There are vast and largely undeveloped mineral resources in the Kitikmeot. The opportunity to harness this wealth for the benefit of the Kitikmeot Inuit must be balanced against the protection of our environment, its wildlife, the people and their traditional way of life for many generations to come. The Kitikmeot Inuit Association has principal responsibility for managing this balance.

There's a significant number of development projects throughout the region on both Inuit Owned and Crown (Government of Canada) lands. Projects range from early prospecting to operational mines and the final reclamation of sites. Under Article 19 of the Nunavut Land Claims Agreement (NLCA), the Kitikmeot Inuit Association is the Designated Inuit Organization (DIO) responsible for administering land access and environmental monitoring on Inuit Owned Land in the Kitikmeot. The Kitikmeot Inuit Association also represents the interests of the Inuit in decisions regarding development on Crown land.

The Kitikmeot Inuit Association’s Department of Lands, Environment and Resource Development in Kugluktuk is responsible for the administration of Inuit Owned Land (IOL) in the region and the negotiation and permitting of proposed developments. The Department reviews all projects in and outside the region with the potential for environmental impact in the Kitikmeot.

Proponents of development on Inuit Owned Land in the Kitikmeot must complete an Access to Inuit Owned Land application. Once reviewed, projects deemed socially and environmentally acceptable proceed to regulatory approval, subject to the terms of the IOL Land Use License. Proposed projects must receive approval from all appropriate regulatory boards (i.e. land, water, environmental impact) and are subject to any terms and conditions applied. The Kitikmeot Inuit Association monitors all ongoing projects and routinely conducts land use inspections to ensure compliance with the Land Use License and all other Agreements.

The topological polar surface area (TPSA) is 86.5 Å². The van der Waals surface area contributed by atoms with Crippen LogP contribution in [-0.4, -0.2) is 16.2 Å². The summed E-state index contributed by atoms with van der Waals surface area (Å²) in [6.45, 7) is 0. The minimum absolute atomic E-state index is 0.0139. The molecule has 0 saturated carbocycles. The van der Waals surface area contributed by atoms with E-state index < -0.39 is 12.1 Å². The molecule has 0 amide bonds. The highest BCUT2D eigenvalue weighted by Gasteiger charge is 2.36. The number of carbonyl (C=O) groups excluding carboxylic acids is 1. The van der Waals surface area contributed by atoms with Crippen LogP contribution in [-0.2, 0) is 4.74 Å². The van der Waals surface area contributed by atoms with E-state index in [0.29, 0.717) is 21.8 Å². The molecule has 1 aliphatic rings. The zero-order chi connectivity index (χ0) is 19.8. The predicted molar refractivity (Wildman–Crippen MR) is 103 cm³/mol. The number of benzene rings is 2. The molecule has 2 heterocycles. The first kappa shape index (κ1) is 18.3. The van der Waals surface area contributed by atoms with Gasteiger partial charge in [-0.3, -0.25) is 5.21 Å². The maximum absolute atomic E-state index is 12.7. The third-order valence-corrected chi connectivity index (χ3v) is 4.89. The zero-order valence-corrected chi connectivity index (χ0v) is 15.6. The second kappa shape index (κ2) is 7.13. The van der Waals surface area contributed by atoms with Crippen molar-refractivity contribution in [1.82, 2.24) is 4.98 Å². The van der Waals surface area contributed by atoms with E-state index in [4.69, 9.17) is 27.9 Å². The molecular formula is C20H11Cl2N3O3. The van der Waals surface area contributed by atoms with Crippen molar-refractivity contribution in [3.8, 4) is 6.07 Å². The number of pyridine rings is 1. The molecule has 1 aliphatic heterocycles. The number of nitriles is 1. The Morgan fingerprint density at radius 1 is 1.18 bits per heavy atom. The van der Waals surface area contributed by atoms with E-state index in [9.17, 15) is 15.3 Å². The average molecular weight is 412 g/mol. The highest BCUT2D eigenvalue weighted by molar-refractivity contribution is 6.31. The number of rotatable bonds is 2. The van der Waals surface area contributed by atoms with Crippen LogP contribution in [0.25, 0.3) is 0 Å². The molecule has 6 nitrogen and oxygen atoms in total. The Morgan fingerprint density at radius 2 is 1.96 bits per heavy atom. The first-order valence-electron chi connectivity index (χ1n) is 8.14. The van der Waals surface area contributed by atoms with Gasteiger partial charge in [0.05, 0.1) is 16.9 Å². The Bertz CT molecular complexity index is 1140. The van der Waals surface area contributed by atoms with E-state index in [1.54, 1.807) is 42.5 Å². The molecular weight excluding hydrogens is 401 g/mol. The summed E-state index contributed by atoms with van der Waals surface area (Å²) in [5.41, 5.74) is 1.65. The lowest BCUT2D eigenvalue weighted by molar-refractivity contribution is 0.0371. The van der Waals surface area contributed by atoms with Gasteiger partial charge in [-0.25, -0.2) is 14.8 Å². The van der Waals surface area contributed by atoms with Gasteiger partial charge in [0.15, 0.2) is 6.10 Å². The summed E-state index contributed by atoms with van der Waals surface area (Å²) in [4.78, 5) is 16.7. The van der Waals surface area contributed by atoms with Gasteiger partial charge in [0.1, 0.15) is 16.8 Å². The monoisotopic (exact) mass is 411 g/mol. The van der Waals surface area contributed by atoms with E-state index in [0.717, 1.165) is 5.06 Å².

Approved projects must provide a reclamation security deposit to the Kitikmeot Inuit Association reflecting the projected costs for complete reclamation of the project site. The Kitikmeot Inuit Association will return the security deposit on satisfactory completion of the project site reclamation. If a site is not reclaimed to the satisfaction of the Kitikmeot Inuit Association, site reclamation will be accomplished through funds held in the security deposit. Any unused funds will be returned to the project proponent.

Larger projects, such as mining operations, go through an extensive Environmental Assessment review and permitting period; this usually takes several years before development can occur. If development is approved on Inuit Owned Lands, the Kitikmeot Inuit Association will ensure reasonable environmental impacts and acceptable benefits to the Inuit through the negotiation of an Inuit Impact and Benefit Agreement (IIBA), Water and Wildlife Compensation Agreements and involvement in the review and permitting process.

Companies operating exploration projects in the Kitikmeot should follow the recommendations provided in the Kitikmeot Inuit Association’s Guide to Best Management Practices for Wildlife Avoidance and Deterrence on Inuit Owned Land and to be aware of wildlife and water compensation rights as set out in Articles 6 and 20 of the Nunavut Land Claims Agreement.

For further information regarding the Kitikmeot Inuit Association’s role as a landowner or questions concerning access to Inuit Owned Lands please contact the Department of Lands, Environment and Resource Development in Kugluktuk.